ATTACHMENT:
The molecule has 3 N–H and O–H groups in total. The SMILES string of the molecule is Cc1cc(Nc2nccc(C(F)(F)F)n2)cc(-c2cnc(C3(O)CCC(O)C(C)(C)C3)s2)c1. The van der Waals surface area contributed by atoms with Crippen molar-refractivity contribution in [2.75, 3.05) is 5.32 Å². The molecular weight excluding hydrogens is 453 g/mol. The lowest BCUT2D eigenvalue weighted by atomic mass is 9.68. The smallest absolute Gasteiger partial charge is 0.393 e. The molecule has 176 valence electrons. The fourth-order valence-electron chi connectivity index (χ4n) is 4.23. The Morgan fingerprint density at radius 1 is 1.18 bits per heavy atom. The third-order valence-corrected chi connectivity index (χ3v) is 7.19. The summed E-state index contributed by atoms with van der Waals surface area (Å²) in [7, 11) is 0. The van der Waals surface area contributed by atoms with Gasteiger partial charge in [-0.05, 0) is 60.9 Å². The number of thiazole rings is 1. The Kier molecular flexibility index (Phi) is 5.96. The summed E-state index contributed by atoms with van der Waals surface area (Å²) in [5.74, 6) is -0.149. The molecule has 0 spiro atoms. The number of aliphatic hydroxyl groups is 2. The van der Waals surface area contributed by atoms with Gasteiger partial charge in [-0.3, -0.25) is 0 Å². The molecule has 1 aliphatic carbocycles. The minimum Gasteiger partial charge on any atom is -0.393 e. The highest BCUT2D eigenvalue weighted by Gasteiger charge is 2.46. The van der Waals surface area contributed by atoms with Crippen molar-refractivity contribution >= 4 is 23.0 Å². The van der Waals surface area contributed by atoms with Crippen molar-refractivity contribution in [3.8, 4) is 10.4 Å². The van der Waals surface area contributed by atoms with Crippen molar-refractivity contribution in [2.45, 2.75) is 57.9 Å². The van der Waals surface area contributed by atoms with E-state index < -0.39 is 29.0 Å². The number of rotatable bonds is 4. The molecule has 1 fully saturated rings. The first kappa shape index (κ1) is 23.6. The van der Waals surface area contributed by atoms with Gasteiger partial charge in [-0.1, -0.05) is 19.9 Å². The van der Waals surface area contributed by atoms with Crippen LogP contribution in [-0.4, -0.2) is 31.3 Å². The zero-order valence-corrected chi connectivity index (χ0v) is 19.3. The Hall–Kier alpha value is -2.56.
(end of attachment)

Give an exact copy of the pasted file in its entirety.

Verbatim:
The molecule has 3 N–H and O–H groups in total. The SMILES string of the molecule is Cc1cc(Nc2nccc(C(F)(F)F)n2)cc(-c2cnc(C3(O)CCC(O)C(C)(C)C3)s2)c1. The van der Waals surface area contributed by atoms with Crippen molar-refractivity contribution in [2.75, 3.05) is 5.32 Å². The molecular weight excluding hydrogens is 453 g/mol. The lowest BCUT2D eigenvalue weighted by atomic mass is 9.68. The smallest absolute Gasteiger partial charge is 0.393 e. The molecule has 176 valence electrons. The fourth-order valence-electron chi connectivity index (χ4n) is 4.23. The Morgan fingerprint density at radius 1 is 1.18 bits per heavy atom. The third-order valence-corrected chi connectivity index (χ3v) is 7.19. The summed E-state index contributed by atoms with van der Waals surface area (Å²) in [7, 11) is 0. The van der Waals surface area contributed by atoms with Gasteiger partial charge in [-0.05, 0) is 60.9 Å². The number of thiazole rings is 1. The Kier molecular flexibility index (Phi) is 5.96. The summed E-state index contributed by atoms with van der Waals surface area (Å²) in [5.74, 6) is -0.149. The molecule has 0 spiro atoms. The number of aliphatic hydroxyl groups is 2. The van der Waals surface area contributed by atoms with Gasteiger partial charge in [-0.3, -0.25) is 0 Å². The molecule has 1 aliphatic carbocycles. The minimum Gasteiger partial charge on any atom is -0.393 e. The highest BCUT2D eigenvalue weighted by Gasteiger charge is 2.46. The van der Waals surface area contributed by atoms with Crippen molar-refractivity contribution >= 4 is 23.0 Å². The van der Waals surface area contributed by atoms with Crippen molar-refractivity contribution in [3.8, 4) is 10.4 Å². The van der Waals surface area contributed by atoms with Crippen molar-refractivity contribution in [2.45, 2.75) is 57.9 Å². The van der Waals surface area contributed by atoms with E-state index < -0.39 is 29.0 Å². The number of rotatable bonds is 4. The molecule has 1 fully saturated rings. The first kappa shape index (κ1) is 23.6. The van der Waals surface area contributed by atoms with Gasteiger partial charge in [-0.1, -0.05) is 19.9 Å². The van der Waals surface area contributed by atoms with Crippen LogP contribution in [-0.4, -0.2) is 31.3 Å². The zero-order valence-corrected chi connectivity index (χ0v) is 19.3. The Hall–Kier alpha value is -2.56.